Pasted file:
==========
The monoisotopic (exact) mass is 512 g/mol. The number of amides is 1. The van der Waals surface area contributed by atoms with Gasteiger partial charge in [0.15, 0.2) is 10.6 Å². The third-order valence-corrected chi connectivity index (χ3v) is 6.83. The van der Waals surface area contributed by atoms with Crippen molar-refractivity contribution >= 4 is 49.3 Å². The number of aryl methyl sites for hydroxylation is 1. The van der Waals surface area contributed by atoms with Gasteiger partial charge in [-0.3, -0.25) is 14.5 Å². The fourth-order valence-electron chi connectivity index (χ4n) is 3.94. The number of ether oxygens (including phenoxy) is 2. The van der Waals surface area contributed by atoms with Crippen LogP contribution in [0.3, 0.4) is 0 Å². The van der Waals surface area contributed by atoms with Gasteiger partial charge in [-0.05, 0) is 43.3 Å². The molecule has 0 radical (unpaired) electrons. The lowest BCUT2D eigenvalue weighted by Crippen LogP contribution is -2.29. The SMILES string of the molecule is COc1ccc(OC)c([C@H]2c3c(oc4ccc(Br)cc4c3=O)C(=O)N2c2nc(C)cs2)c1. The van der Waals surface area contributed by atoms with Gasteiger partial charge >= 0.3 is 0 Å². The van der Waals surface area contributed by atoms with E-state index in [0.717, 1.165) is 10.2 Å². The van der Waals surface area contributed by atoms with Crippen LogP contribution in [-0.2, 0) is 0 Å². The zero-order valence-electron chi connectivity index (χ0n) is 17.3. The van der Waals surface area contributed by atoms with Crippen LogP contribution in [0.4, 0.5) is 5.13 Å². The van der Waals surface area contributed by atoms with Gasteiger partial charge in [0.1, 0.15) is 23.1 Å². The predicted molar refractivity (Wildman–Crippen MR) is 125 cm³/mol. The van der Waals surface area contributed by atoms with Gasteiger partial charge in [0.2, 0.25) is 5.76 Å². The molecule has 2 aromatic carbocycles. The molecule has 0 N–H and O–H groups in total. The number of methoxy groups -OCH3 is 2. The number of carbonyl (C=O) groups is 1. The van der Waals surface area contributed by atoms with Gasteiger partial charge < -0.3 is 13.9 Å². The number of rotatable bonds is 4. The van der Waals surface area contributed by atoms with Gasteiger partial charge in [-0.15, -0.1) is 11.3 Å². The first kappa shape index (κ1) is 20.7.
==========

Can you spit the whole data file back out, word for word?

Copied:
The monoisotopic (exact) mass is 512 g/mol. The number of amides is 1. The van der Waals surface area contributed by atoms with Gasteiger partial charge in [0.15, 0.2) is 10.6 Å². The third-order valence-corrected chi connectivity index (χ3v) is 6.83. The van der Waals surface area contributed by atoms with Crippen molar-refractivity contribution >= 4 is 49.3 Å². The number of aryl methyl sites for hydroxylation is 1. The van der Waals surface area contributed by atoms with Gasteiger partial charge in [-0.3, -0.25) is 14.5 Å². The fourth-order valence-electron chi connectivity index (χ4n) is 3.94. The number of ether oxygens (including phenoxy) is 2. The van der Waals surface area contributed by atoms with Crippen LogP contribution in [0.3, 0.4) is 0 Å². The van der Waals surface area contributed by atoms with Gasteiger partial charge in [-0.05, 0) is 43.3 Å². The molecule has 0 radical (unpaired) electrons. The lowest BCUT2D eigenvalue weighted by Crippen LogP contribution is -2.29. The SMILES string of the molecule is COc1ccc(OC)c([C@H]2c3c(oc4ccc(Br)cc4c3=O)C(=O)N2c2nc(C)cs2)c1. The van der Waals surface area contributed by atoms with Gasteiger partial charge >= 0.3 is 0 Å². The van der Waals surface area contributed by atoms with E-state index in [0.717, 1.165) is 10.2 Å². The van der Waals surface area contributed by atoms with Crippen LogP contribution in [-0.2, 0) is 0 Å². The zero-order valence-electron chi connectivity index (χ0n) is 17.3. The van der Waals surface area contributed by atoms with Crippen LogP contribution in [0.4, 0.5) is 5.13 Å². The van der Waals surface area contributed by atoms with Gasteiger partial charge in [0.1, 0.15) is 23.1 Å². The predicted molar refractivity (Wildman–Crippen MR) is 125 cm³/mol. The van der Waals surface area contributed by atoms with Gasteiger partial charge in [0.2, 0.25) is 5.76 Å². The molecule has 2 aromatic carbocycles. The molecule has 0 N–H and O–H groups in total. The number of methoxy groups -OCH3 is 2. The number of carbonyl (C=O) groups is 1. The van der Waals surface area contributed by atoms with Gasteiger partial charge < -0.3 is 13.9 Å². The number of rotatable bonds is 4. The van der Waals surface area contributed by atoms with Gasteiger partial charge in [-0.15, -0.1) is 11.3 Å². The first kappa shape index (κ1) is 20.7.